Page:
Reconstructing an Administrative Republic
Michigan Law Review, Vol. 116, p. 959, 2018.
22 Pages Posted: 12 Feb 2018 Last revised: 15 Jan 2019
Date Written: February 12, 2018
The book Constitutional Coup, by Professor Jon D. Michaels, offers a learned, lucid, and important argument about the relationship between privatization, constitutional structure, and public values in administrative governance. In particular, Michaels argues that the press toward privatization in this domain poses a serious threat to the United States' separation of powers and the public interest. This review essay introduces readers to Michaels' argument and then raises two questions: First, it asks whether Michaels’ method of constitutional interpretation and doctrinal analysis accelerate the trend toward privatization and consolidation of power in agency heads, the very evils he seeks to avoid. Second, it asks whether Michaels’ version of separated powers within the administrative state is a worthy successor to the original, and more formal, three-branch version.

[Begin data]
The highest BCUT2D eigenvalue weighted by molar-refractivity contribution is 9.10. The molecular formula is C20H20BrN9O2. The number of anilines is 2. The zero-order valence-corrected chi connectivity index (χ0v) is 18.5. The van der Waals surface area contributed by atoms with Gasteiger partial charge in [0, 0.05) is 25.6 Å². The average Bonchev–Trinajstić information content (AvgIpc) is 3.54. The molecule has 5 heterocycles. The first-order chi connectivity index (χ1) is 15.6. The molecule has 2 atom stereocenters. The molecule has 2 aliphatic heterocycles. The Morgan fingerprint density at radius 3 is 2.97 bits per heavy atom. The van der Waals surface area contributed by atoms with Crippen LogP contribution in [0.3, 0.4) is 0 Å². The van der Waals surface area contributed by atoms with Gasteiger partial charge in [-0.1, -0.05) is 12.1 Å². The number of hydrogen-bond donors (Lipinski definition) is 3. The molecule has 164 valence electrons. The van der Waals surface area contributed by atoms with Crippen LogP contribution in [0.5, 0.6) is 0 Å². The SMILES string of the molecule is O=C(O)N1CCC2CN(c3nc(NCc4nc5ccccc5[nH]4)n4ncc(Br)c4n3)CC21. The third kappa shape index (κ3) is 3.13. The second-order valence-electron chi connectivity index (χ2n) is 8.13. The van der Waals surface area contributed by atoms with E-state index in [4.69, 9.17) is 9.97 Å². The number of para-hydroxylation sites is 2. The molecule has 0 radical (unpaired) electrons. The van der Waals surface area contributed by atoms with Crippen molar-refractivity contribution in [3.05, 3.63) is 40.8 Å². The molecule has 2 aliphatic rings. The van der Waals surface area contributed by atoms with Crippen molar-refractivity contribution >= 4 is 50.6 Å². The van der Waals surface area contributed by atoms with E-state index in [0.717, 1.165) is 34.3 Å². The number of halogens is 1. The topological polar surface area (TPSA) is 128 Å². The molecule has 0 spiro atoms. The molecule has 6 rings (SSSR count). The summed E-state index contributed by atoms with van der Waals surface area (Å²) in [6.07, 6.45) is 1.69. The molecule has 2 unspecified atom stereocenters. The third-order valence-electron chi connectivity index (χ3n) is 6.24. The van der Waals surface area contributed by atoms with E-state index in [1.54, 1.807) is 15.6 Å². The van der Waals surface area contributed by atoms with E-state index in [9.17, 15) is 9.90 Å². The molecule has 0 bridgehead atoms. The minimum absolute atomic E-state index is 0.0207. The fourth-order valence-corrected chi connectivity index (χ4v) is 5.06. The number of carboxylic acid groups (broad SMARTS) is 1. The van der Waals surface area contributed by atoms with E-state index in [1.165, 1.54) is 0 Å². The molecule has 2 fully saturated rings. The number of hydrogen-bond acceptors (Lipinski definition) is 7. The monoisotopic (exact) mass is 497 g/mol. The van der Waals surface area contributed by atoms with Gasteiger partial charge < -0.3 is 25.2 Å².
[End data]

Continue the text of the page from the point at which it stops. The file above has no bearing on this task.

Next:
Neither set of questions admits of easy answers, and even those who disagree with Michaels’ conclusions should readily accede that he clarifies and enriches our understanding of the dilemmas the modern administrative state raises. Constitutional formalists, progressives, and libertarians alike should fear undifferentiated massing of power in the executive branch, a consolidation enabled by a force-multiplying phalanx of privatized actors. For those convinced of the gravity of this situation, the question remains how to address it, and Michaels offers a powerful opening shot.
Keywords: Administrative Law, Separation of Powers, Constitutional Law
JEL Classification: K10
Suggested Citation: Suggested Citation